Defeat on the horizon: Cameron once again at the mercy of his backbenchers

Defeat on the horizon: Cameron will struggle to survive Tory rebellions.
Defeat on the horizon: Cameron will struggle to survive Tory rebellions.
Ian Dunt By

David Cameron faces a double parliamentary defeat this week, after the government tabled the immigration bill without knowing whether it could win a majority in the Commons.

In a sign of a return to the bad old days of his relationship with his backbenchers, the prime minister faced defeat on a proposal to extend transitional controls for Romanians and Bulgarians and another removing the right to family life for foreign criminals.

Ministers are unable to back down to rebel demands which would be considered illegal under EU and UK law, but Tory Nigel Mills, who is leading the charge on transitional controls, refused to rule out the bill 'crashing out' altogether.

Around 50 MPs back the idea of extending transitional controls until 2019, despite Downing Street demands to get him to back down.


Dominic Raab has collected the support of 105 MPs for his amendment on foreign criminals claiming their Article 8 right to family life.

Under the proposal, courts would have to order the deportation of foreign criminals jailed for a year or more unless they faced death or torture or if deportation would not be in the "overwhelming humanitarian interests" of their children.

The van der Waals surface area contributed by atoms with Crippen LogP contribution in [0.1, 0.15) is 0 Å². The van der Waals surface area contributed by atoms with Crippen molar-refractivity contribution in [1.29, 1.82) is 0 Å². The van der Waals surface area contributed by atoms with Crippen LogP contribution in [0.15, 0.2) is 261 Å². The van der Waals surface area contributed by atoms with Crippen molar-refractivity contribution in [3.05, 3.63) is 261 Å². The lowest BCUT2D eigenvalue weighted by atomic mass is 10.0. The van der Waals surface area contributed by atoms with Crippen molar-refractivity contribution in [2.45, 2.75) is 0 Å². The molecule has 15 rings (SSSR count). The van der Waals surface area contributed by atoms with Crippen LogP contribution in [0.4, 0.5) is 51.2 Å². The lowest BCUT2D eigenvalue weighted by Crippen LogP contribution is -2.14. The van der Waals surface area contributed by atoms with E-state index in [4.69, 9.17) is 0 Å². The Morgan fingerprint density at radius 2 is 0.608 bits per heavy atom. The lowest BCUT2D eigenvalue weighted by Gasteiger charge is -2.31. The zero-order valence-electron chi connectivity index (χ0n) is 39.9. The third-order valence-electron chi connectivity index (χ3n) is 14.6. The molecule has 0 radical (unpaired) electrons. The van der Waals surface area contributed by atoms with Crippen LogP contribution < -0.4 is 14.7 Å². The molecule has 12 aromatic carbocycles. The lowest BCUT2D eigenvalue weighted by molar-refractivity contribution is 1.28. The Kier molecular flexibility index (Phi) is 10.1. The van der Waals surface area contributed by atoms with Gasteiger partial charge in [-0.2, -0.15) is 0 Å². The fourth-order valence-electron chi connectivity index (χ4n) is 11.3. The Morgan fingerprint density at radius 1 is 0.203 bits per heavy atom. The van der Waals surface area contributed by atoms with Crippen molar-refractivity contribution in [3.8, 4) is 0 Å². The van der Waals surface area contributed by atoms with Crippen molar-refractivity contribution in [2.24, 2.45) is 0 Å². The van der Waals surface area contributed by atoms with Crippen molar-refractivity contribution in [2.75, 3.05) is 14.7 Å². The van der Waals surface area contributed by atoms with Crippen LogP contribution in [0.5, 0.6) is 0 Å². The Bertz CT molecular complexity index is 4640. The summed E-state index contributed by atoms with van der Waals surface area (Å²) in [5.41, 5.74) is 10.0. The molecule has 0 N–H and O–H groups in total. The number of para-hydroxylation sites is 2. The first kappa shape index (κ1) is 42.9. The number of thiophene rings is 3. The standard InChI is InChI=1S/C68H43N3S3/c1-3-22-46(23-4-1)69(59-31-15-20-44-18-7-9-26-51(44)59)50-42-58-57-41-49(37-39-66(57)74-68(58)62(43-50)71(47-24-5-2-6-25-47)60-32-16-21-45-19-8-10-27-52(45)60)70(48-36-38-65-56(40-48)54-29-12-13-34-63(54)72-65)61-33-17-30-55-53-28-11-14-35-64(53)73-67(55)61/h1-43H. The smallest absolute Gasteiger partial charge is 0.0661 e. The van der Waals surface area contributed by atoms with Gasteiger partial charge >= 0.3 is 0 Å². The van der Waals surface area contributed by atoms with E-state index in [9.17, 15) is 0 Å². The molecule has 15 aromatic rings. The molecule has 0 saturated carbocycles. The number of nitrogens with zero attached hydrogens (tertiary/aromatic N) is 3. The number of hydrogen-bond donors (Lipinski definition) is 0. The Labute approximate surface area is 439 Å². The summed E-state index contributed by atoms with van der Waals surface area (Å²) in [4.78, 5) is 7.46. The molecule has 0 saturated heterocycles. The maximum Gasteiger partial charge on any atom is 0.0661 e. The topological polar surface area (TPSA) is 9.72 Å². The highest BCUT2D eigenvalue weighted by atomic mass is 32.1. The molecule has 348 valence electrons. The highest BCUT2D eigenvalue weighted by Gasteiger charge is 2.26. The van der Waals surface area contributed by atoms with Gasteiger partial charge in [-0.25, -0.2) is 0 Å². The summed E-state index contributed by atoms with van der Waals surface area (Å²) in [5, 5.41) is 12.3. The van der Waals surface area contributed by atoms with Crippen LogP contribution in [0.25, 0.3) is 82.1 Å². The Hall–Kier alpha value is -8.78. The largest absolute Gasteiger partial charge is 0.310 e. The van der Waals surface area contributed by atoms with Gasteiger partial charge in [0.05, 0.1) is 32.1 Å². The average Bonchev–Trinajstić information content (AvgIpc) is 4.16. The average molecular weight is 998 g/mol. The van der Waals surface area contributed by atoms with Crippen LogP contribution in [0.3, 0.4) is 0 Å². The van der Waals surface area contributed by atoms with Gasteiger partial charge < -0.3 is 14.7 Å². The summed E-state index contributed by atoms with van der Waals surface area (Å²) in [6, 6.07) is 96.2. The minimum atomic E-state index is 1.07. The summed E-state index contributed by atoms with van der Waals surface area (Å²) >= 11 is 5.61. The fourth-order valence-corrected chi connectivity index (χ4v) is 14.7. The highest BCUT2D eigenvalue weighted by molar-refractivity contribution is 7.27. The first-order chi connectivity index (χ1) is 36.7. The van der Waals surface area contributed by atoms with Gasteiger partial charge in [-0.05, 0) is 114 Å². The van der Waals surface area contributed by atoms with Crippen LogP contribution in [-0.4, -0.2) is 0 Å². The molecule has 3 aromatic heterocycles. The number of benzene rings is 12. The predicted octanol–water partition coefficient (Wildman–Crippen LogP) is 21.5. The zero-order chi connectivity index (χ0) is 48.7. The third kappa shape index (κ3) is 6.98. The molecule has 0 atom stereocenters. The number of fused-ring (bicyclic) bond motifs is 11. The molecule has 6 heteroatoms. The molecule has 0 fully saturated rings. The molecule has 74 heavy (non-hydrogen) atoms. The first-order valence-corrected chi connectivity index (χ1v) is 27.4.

The amendment would be illegal under the Human Rights Act but it has cross party support at senior levels, including David Blunkett, Frank Field, the DUP's Nigel Dodds and Tories David Davis, Andrew Mitchell and Liam Fox.

If Labour abstain from the vote, there is a good chance of the amendment succeeding.

Discussing the amendments this morning, Cameron said he intended to "get immigration down to responsible levels".

The comment suggests Cameron may be starting to backtrack on his previous commitment to get immigration down to the "tens of thousands".

But he will be more worried by the immediate prospect of an embarrassing defeat at the hands of his own backbenchers, bringing back the memory of his fraught relationship with his parliamentary party before the arrival of election strategist Lynton Crosby.

"I completely understand and in many ways share the frustrations of colleagues who would like us to go further," Mr Cameron told the BBC Radio 4 Today programme.

"We extended the transitional controls from five years to seven years. Those seven years are now up. We are not allowed under the current rules to extend them further.

"We paused the Bill over Christmas and now I think we can see, at the start of the year, so far there looks to be a reasonable level of migration.

"I hope we can make progress with the Bill because it does so many other good things."

Labour MP Diane Abbot said the rebellions were proof of "real antagonism" towards Cameron from his backbenchers.

"Nigel Mills is wishing for the impossible and if I was a Tory whip I would be ringing my hands at this moment because he has not ruled out crashing the bill. That's incredible," she added.

Other sections of the immigration bill have been branded 'ID cards by the backdoor' for the way they force doctors real estate agents and driving instructors to check people's immigration status before offering services.

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